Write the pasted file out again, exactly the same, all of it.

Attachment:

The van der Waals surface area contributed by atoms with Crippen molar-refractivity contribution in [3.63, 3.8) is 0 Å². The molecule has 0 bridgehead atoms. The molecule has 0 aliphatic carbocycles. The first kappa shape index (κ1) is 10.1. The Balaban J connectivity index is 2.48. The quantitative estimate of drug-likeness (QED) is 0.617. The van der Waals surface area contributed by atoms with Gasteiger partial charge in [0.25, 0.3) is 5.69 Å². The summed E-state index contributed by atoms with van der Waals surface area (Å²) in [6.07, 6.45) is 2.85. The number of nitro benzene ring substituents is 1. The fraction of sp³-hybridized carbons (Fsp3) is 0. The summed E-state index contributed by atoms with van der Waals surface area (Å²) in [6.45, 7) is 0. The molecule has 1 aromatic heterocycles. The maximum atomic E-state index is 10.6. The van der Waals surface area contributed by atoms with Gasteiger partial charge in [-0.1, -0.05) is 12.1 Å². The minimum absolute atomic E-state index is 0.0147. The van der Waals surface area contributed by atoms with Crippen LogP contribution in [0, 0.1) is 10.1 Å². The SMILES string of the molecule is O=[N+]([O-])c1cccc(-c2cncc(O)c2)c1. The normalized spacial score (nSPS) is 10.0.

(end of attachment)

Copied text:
The van der Waals surface area contributed by atoms with Crippen molar-refractivity contribution in [3.63, 3.8) is 0 Å². The molecule has 0 bridgehead atoms. The molecule has 0 aliphatic carbocycles. The first kappa shape index (κ1) is 10.1. The Balaban J connectivity index is 2.48. The quantitative estimate of drug-likeness (QED) is 0.617. The van der Waals surface area contributed by atoms with Gasteiger partial charge in [0.25, 0.3) is 5.69 Å². The summed E-state index contributed by atoms with van der Waals surface area (Å²) in [6.07, 6.45) is 2.85. The number of nitro benzene ring substituents is 1. The fraction of sp³-hybridized carbons (Fsp3) is 0. The summed E-state index contributed by atoms with van der Waals surface area (Å²) in [6.45, 7) is 0. The molecule has 1 aromatic heterocycles. The maximum atomic E-state index is 10.6. The van der Waals surface area contributed by atoms with Gasteiger partial charge in [-0.1, -0.05) is 12.1 Å². The minimum absolute atomic E-state index is 0.0147. The van der Waals surface area contributed by atoms with Crippen LogP contribution in [0, 0.1) is 10.1 Å². The SMILES string of the molecule is O=[N+]([O-])c1cccc(-c2cncc(O)c2)c1. The normalized spacial score (nSPS) is 10.0.